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Darwin Correspondence Project

From W. W. Reade   14 May 1873

Dr. Rayner’s | Malvern

May 14, ’73

My dear Sir

I have got safely through the work, I will not say to my own satisfaction—but after all it does not much matter.1 The book wont live—I doubt whether a work of travels can be made to live—unless like your Journal it is also a work of science—or unless like Eothen it is a collection of witty essays.2

I thought afterwards that what I said at lunch the other day3 seemed to show an indifference to painstaking in style: but my opinion (such as it is) is really quite the other way. For my own part I find it so difficult to make a paragraph read well, that I have always had a pleasure in finding out that the great masters of style only did what they did by means of transposition—erasure &c.— All such cases I have noted down & can mention a few from memory— Pascal wrote one of his short Lettres Provinciales—seven times— Balzac had 16 proofs of the Peau de Chagrin—4 He is considered the best modern French writer so far as style is concerned— Rousseau is another case— item Dickens & Macaulay. In short it seems to be a rule to which there are few exceptions Thackeray seems to have been one—5

I am down here not for the cure, but merely for air & water— I know a lady in this neighbourhood who told me that Dr. Rayner took non-patients,6 and that there was always plenty of croquet going on—so here I have come in preference to making visits, and going through heavy late dinners &c.—

I hope that you were none the worse for your trip to London which certainly gave pleasure (to my knowledge) to a great number of your friends & disciples—7 I met an American young lady in London the other day—an old friend of mine—& we spoke of Chauncey Wright— Oh, she said, Mr. Wright thinks that there is no country like England; & I believe he thinks that there is no man like Mr. Darwin. Here she made une petite moue8—probably not liking your theory— One young lady with whom I correspond was shocked to hear I was a Darwinian— Me a monkey indeed! she said— However in her last letter she said she was pretty nearly converted for she sat next at dinner to a naval man who described the Fuegians to her—their habit of eating missionaries raw &c.—& her opinion seems to be now precisely what you express in your Conclusion—that if we must own them for our ancestors, we can go a little lower down without feeling the drop.

I dont write this to inveigle you into a correspondence— I know how much you have to do in that way, and beg you wont trouble to answer this letter. But if you can spare me a few lines, after you have read my book I shall be very glad to have them   You will receive a copy in a fortnight or less—9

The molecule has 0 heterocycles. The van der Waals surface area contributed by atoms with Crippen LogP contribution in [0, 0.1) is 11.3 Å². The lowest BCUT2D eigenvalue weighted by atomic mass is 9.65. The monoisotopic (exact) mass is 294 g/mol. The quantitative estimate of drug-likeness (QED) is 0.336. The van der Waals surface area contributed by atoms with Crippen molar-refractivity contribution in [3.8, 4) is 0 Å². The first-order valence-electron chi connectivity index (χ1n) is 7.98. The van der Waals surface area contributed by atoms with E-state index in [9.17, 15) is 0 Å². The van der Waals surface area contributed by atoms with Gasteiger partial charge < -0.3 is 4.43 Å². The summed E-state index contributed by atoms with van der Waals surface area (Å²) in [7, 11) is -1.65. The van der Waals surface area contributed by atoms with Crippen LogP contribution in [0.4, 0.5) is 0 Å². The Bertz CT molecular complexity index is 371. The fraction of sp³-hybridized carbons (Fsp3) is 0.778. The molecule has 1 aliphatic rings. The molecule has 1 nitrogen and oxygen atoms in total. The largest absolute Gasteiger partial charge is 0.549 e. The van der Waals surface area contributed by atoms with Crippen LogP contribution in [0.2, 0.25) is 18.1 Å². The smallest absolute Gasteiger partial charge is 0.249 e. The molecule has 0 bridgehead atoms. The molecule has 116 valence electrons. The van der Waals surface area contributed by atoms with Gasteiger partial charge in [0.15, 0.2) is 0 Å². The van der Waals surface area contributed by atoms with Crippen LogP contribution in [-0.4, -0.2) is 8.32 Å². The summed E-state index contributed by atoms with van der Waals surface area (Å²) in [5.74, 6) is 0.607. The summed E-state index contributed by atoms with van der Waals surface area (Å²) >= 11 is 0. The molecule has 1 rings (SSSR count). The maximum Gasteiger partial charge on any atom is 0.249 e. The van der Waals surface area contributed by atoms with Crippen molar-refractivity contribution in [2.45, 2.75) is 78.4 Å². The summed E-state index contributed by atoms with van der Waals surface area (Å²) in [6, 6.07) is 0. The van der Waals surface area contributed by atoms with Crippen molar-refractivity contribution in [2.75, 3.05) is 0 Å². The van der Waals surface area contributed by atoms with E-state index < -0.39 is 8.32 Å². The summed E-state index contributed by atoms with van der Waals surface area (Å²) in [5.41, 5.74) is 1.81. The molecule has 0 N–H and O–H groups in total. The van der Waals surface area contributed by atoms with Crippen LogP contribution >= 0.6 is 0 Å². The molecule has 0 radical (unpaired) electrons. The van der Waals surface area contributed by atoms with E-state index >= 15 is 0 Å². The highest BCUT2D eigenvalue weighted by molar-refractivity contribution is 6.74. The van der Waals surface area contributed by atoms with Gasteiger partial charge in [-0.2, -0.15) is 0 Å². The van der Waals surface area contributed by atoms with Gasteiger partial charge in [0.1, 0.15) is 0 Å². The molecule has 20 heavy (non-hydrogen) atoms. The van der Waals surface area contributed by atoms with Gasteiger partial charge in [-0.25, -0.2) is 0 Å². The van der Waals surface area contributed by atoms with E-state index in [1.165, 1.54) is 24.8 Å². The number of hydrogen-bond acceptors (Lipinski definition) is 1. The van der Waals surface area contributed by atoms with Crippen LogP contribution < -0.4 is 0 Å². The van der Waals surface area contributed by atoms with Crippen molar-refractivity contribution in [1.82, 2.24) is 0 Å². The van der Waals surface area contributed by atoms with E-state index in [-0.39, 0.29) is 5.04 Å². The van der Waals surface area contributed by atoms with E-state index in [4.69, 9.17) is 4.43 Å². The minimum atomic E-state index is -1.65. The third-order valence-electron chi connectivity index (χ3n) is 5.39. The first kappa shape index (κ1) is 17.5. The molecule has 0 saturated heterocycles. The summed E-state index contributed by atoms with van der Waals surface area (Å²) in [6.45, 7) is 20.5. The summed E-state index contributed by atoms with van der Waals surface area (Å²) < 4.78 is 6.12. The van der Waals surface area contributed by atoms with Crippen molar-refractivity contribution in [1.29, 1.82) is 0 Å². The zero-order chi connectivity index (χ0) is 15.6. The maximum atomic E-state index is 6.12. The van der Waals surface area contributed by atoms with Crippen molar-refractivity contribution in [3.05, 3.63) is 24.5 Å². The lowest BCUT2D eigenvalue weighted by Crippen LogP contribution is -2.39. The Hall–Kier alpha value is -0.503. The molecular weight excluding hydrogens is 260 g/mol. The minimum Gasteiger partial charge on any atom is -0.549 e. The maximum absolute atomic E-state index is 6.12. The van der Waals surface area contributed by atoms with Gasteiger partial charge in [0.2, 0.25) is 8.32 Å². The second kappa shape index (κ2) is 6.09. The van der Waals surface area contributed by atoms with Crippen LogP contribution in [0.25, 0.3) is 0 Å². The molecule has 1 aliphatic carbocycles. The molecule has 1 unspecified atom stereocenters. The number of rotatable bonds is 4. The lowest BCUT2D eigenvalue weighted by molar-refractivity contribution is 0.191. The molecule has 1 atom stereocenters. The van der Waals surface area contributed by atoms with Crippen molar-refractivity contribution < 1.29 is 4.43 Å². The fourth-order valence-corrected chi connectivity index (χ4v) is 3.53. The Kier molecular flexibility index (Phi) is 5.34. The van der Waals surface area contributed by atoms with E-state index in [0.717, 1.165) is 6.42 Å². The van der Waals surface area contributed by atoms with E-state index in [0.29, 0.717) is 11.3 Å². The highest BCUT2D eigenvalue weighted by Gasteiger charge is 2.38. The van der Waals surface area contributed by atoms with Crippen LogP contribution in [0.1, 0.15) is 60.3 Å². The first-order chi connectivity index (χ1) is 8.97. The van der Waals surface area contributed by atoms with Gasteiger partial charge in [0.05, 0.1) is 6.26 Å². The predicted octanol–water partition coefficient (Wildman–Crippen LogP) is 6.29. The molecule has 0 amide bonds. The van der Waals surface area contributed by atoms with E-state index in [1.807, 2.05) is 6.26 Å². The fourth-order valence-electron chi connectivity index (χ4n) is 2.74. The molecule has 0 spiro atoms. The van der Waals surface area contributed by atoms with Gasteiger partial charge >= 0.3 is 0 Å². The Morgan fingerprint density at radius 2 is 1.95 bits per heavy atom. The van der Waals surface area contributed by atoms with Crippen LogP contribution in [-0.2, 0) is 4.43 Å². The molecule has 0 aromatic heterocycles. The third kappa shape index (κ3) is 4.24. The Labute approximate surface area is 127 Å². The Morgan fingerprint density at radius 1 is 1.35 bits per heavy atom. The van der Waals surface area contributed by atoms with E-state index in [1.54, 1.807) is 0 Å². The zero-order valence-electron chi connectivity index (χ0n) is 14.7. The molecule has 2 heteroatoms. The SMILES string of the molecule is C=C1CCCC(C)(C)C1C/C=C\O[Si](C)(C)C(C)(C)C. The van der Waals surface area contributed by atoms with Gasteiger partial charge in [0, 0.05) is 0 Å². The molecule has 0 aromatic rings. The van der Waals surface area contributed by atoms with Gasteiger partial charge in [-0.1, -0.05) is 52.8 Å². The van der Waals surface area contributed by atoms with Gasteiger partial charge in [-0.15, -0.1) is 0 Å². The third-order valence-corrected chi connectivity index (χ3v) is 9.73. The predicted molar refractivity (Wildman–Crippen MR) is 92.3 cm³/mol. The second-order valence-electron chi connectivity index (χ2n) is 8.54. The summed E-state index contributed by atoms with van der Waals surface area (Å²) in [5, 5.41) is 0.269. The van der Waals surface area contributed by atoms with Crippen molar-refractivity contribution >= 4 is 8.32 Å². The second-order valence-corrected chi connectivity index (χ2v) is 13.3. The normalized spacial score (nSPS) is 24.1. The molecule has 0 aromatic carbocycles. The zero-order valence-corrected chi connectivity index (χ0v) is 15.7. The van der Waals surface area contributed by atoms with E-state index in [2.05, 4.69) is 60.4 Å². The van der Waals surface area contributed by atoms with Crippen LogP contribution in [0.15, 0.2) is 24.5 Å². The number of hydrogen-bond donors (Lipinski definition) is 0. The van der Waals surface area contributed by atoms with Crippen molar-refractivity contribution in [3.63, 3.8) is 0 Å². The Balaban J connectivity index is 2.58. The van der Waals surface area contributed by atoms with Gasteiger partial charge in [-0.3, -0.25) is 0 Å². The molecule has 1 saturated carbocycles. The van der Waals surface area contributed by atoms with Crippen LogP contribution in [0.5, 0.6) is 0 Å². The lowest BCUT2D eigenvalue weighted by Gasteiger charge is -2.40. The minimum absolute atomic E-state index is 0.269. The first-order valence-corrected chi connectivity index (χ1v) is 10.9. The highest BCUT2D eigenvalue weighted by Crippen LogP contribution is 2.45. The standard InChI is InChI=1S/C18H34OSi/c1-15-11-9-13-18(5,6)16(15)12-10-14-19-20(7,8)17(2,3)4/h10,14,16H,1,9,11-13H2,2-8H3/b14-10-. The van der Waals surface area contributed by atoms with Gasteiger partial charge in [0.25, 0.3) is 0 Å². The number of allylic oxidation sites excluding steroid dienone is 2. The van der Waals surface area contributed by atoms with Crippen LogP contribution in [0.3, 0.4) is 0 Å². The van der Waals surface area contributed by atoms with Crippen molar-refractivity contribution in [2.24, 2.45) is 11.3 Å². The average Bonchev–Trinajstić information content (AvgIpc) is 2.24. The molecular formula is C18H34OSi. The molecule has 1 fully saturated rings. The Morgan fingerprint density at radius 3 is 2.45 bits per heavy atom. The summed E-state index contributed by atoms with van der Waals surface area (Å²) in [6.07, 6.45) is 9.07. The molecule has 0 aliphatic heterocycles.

Yours very truly | Winwood Reade

Footnotes

Reade had completed The African sketch-book (W. W. Reade 1873). It was published in June 1873 (see Publishers’ Circular, 17 June 1873, p. 413).
The references are to Journal of researches and Eothen; or traces of travel brought home from the east (Kinglake 1844).
Reade probably met CD when the Darwins were in London in March and April (see n. 7, below).
Blaise Pascal’s Lettres provinciales (Provincial letters; Pascal 1657) and Honoré de Balzac’s novel La peau de chagrin (The wild ass’s skin; Balzac 1831).
Reade refers to Jean Jacques Rousseau, Charles Dickens, Thomas Babington Macaulay, and William Makepeace Thackeray.
Thomas Rayner ran a hydropathic establishment in Malvern.
CD had been in London from 15 March to 10 April (see ‘Journal’ (Appendix II)).
Une petite moue: a little pout.
CD’s annotated copy of W. W. Reade 1873 is in the Darwin Library–CUL (see Marginalia 1: 697–8).

Bibliography

Balzac, Honoré de. 1831. La peau de chagrin, roman philosophique. 2 vols. Paris: Charles Gosselin.

Journal of researches: Journal of researches into the geology and natural history of the various countries visited by HMS Beagle, under the command of Captain FitzRoy, RN, from 1832 to 1836. By Charles Darwin. London: Henry Colburn. 1839.

Kinglake, Alexander William. 1844. Eothen; or, Traces of travel brought home from the East. London: J. Ollivier.

Marginalia: Charles Darwin’s marginalia. Edited by Mario A. Di Gregorio with the assistance of Nicholas W. Gill. Vol. 1. New York and London: Garland Publishing. 1990.

Pascal, Blaise. 1657. Les provinciales, ou les lettres escrites par Louis de Montalte, à un provincial de ses amis, & aux RR. PP. Jésuites: sur le sujet de la morale, & de la politique de ces peres. Cologne: Pierre de la Vallée.

Reade, William Winwood. 1873. The African sketch-book. 2 vols. London: Smith, Elder, and Co.

Summary

Has completed his book [The African sketch-book (1873)].

Letter details

Letter no.
DCP-LETT-8912
From
William Winwood Reade
To
Charles Robert Darwin
Sent from
Malvern
Source of text
DAR 176: 67
Physical description
4pp

Please cite as

Darwin Correspondence Project, “Letter no. 8912,” accessed on 14 October 2019, https://www.darwinproject.ac.uk/letter/DCP-LETT-8912.xml

Also published in The Correspondence of Charles Darwin, vol. 21

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